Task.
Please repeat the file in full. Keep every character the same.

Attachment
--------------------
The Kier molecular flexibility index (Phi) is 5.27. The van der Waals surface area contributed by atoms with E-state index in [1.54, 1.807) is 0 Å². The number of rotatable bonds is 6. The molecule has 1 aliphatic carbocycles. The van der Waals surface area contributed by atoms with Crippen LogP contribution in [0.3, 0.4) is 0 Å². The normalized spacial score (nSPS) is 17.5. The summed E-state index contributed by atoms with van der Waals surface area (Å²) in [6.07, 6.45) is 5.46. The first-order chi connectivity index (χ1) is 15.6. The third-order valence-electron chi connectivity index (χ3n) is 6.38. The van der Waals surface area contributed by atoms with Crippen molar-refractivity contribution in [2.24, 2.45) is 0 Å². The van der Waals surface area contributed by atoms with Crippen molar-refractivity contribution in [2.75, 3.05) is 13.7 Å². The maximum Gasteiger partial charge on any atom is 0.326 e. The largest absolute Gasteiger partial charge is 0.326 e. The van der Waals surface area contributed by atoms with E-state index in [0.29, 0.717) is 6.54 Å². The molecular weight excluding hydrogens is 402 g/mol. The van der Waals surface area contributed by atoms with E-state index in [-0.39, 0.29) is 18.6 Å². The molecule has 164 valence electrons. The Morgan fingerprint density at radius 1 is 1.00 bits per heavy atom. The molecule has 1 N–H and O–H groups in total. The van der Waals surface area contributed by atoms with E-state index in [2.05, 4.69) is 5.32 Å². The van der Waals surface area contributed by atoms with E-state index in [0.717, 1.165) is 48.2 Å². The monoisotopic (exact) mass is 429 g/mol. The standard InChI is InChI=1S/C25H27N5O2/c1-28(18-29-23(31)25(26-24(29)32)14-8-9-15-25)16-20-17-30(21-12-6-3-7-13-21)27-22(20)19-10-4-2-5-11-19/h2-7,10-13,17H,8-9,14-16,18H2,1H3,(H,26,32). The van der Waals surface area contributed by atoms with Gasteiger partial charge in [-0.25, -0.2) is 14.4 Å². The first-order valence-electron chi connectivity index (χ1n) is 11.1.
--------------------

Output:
The Kier molecular flexibility index (Phi) is 5.27. The van der Waals surface area contributed by atoms with E-state index in [1.54, 1.807) is 0 Å². The number of rotatable bonds is 6. The molecule has 1 aliphatic carbocycles. The van der Waals surface area contributed by atoms with Crippen LogP contribution in [0.3, 0.4) is 0 Å². The normalized spacial score (nSPS) is 17.5. The summed E-state index contributed by atoms with van der Waals surface area (Å²) in [6.07, 6.45) is 5.46. The first-order chi connectivity index (χ1) is 15.6. The third-order valence-electron chi connectivity index (χ3n) is 6.38. The van der Waals surface area contributed by atoms with Crippen molar-refractivity contribution in [2.24, 2.45) is 0 Å². The van der Waals surface area contributed by atoms with Crippen molar-refractivity contribution in [2.75, 3.05) is 13.7 Å². The maximum Gasteiger partial charge on any atom is 0.326 e. The largest absolute Gasteiger partial charge is 0.326 e. The van der Waals surface area contributed by atoms with E-state index in [0.29, 0.717) is 6.54 Å². The molecular weight excluding hydrogens is 402 g/mol. The van der Waals surface area contributed by atoms with E-state index in [-0.39, 0.29) is 18.6 Å². The molecule has 164 valence electrons. The Morgan fingerprint density at radius 1 is 1.00 bits per heavy atom. The molecule has 1 N–H and O–H groups in total. The van der Waals surface area contributed by atoms with E-state index in [2.05, 4.69) is 5.32 Å². The van der Waals surface area contributed by atoms with E-state index in [0.717, 1.165) is 48.2 Å². The monoisotopic (exact) mass is 429 g/mol. The standard InChI is InChI=1S/C25H27N5O2/c1-28(18-29-23(31)25(26-24(29)32)14-8-9-15-25)16-20-17-30(21-12-6-3-7-13-21)27-22(20)19-10-4-2-5-11-19/h2-7,10-13,17H,8-9,14-16,18H2,1H3,(H,26,32). The van der Waals surface area contributed by atoms with Gasteiger partial charge in [-0.25, -0.2) is 14.4 Å². The first-order valence-electron chi connectivity index (χ1n) is 11.1.